Friday, February 27, 2009

Friday Roundup

Arguments at the Supreme Court begin in Osborne on Monday. Today the New York Daily News has an article calling Alaska's refusal to grant post-conviction DNA testing "shameful."

The state admits that a DNA test now would be conclusive as to whether or not Osborne is guilty. But Alaska has no statute entitling anyone to post-conviction DNA testing, and the prosecution has simply refused to give Osborne access to the evidence. Instead, Alaska has fought tooth and nail to deny Osborne that access, in a decade-long legal battle that will soon culminate with a decision from the U.S. Supreme Court. The state's position has been endorsed in "friend of the court" briefs filed by the federal government, 31 individual states and the New York City Corporation Counsel...

Given the numerous cases in which new evidence, including DNA evidence, has exonerated those who like Osborne seemed very likely guilty, a prosecutor owes it to the public to be open-minded with respect to requests like Osborne's. If such testing had, in 1997, shown that Osborne was guilty, it would have done no harm - and indeed saved the Alaska taxpayers a huge litigation bill. If Osborne had been shown to be innocent, he could have been released.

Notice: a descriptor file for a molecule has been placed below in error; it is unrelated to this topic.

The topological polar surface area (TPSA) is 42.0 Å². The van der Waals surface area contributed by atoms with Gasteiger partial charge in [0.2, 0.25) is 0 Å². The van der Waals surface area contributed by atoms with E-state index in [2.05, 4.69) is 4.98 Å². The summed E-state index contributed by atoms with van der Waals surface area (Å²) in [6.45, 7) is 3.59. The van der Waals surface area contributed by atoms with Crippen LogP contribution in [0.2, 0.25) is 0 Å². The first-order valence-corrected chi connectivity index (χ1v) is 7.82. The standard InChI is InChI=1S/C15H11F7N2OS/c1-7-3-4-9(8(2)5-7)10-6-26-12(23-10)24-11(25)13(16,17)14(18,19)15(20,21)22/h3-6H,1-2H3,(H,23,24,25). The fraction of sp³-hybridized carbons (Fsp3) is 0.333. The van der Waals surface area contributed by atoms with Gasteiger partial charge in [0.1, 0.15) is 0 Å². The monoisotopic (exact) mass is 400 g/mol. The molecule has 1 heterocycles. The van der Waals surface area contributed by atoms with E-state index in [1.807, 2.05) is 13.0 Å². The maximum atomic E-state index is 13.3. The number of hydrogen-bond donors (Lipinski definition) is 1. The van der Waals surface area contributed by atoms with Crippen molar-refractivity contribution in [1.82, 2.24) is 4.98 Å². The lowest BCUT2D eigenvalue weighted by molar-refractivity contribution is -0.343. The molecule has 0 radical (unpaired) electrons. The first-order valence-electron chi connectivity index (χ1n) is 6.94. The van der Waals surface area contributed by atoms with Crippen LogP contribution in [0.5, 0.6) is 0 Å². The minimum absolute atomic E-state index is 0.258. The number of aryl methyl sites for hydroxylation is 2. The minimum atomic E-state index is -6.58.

More links regarding Osborne can be found here and on SCOTUSblog here.

An interesting post for all those who love numbers and statistics – like I do – went up at TalkLeft that exposed some interested line items in President Obama's stimulus bill, the American Recovery and Reinvestment Act. The post called out money appropriated for criminal justice "lock-em-up" programs:
  • Violence against women prevention and prosecution programs $225,000,000
  • Southern border and high-intensity drug trafficking areas $30,000,000
  • ATF Project Gunrunner $10,000,000
  • Internet crimes against children initiatives $50,000,000
  • Rural drug crime program $125,000,000
  • Community Oriented Policing Services (COPS) grants $1,000,000,000
  • Justice Department salaries and expenses for administration of police grant programs $10,000,000
  • Office of Justice Programs state and local law enforcement assistance (Edward Byrne Memorial Justice Assistance Grants) $2,000,000,000
Finally, several more posts covering the movement to abolish the death penalty, which is picking up steam in many states.

1 comment:

OliveRose said...

GREAT NEWS.. I will be waiting to read the outcome.